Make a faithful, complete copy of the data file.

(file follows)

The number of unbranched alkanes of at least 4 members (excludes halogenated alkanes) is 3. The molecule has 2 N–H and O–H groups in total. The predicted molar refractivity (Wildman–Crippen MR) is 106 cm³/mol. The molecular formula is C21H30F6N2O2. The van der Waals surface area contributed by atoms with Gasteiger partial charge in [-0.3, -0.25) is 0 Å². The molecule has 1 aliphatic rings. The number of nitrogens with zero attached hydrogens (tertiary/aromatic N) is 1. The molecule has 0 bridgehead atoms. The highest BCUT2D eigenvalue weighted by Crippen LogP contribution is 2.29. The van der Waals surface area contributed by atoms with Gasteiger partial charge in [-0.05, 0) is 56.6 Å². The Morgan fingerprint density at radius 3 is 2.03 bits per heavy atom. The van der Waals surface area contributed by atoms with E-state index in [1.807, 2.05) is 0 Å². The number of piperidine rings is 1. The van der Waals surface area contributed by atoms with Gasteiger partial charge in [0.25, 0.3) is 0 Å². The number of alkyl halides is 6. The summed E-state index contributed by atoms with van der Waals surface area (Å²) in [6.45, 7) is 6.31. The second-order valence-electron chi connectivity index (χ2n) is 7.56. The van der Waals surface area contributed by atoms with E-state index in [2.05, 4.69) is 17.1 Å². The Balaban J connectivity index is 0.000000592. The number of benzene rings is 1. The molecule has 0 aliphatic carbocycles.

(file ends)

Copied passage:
The number of unbranched alkanes of at least 4 members (excludes halogenated alkanes) is 3. The molecule has 2 N–H and O–H groups in total. The predicted molar refractivity (Wildman–Crippen MR) is 106 cm³/mol. The molecular formula is C21H30F6N2O2. The van der Waals surface area contributed by atoms with Gasteiger partial charge in [-0.3, -0.25) is 0 Å². The molecule has 1 aliphatic rings. The number of nitrogens with zero attached hydrogens (tertiary/aromatic N) is 1. The molecule has 0 bridgehead atoms. The highest BCUT2D eigenvalue weighted by Crippen LogP contribution is 2.29. The van der Waals surface area contributed by atoms with Gasteiger partial charge in [-0.05, 0) is 56.6 Å². The Morgan fingerprint density at radius 3 is 2.03 bits per heavy atom. The van der Waals surface area contributed by atoms with E-state index in [1.807, 2.05) is 0 Å². The number of piperidine rings is 1. The van der Waals surface area contributed by atoms with Gasteiger partial charge in [0.25, 0.3) is 0 Å². The number of alkyl halides is 6. The summed E-state index contributed by atoms with van der Waals surface area (Å²) in [6.45, 7) is 6.31. The second-order valence-electron chi connectivity index (χ2n) is 7.56. The van der Waals surface area contributed by atoms with E-state index in [2.05, 4.69) is 17.1 Å². The Balaban J connectivity index is 0.000000592. The number of benzene rings is 1. The molecule has 0 aliphatic carbocycles.